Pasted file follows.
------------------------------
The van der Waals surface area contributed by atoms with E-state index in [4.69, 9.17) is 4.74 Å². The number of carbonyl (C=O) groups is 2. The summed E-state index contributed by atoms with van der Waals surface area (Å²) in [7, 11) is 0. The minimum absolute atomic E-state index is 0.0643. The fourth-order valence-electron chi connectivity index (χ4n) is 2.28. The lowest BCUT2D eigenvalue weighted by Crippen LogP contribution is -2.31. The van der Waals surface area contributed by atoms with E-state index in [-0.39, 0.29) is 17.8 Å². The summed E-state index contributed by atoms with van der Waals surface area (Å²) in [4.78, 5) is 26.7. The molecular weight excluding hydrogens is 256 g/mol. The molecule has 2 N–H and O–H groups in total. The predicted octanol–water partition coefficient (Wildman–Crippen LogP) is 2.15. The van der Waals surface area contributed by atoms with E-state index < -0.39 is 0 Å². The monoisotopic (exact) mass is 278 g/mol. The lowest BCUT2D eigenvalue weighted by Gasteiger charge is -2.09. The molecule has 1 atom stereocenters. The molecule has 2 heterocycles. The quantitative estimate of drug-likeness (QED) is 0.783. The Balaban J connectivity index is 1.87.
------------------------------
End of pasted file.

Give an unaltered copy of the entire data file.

The van der Waals surface area contributed by atoms with E-state index in [4.69, 9.17) is 4.74 Å². The number of carbonyl (C=O) groups is 2. The summed E-state index contributed by atoms with van der Waals surface area (Å²) in [7, 11) is 0. The minimum absolute atomic E-state index is 0.0643. The fourth-order valence-electron chi connectivity index (χ4n) is 2.28. The lowest BCUT2D eigenvalue weighted by Crippen LogP contribution is -2.31. The van der Waals surface area contributed by atoms with E-state index in [-0.39, 0.29) is 17.8 Å². The summed E-state index contributed by atoms with van der Waals surface area (Å²) in [4.78, 5) is 26.7. The molecular weight excluding hydrogens is 256 g/mol. The molecule has 2 N–H and O–H groups in total. The predicted octanol–water partition coefficient (Wildman–Crippen LogP) is 2.15. The van der Waals surface area contributed by atoms with E-state index < -0.39 is 0 Å². The monoisotopic (exact) mass is 278 g/mol. The lowest BCUT2D eigenvalue weighted by Gasteiger charge is -2.09. The molecule has 1 atom stereocenters. The molecule has 2 heterocycles. The quantitative estimate of drug-likeness (QED) is 0.783. The Balaban J connectivity index is 1.87.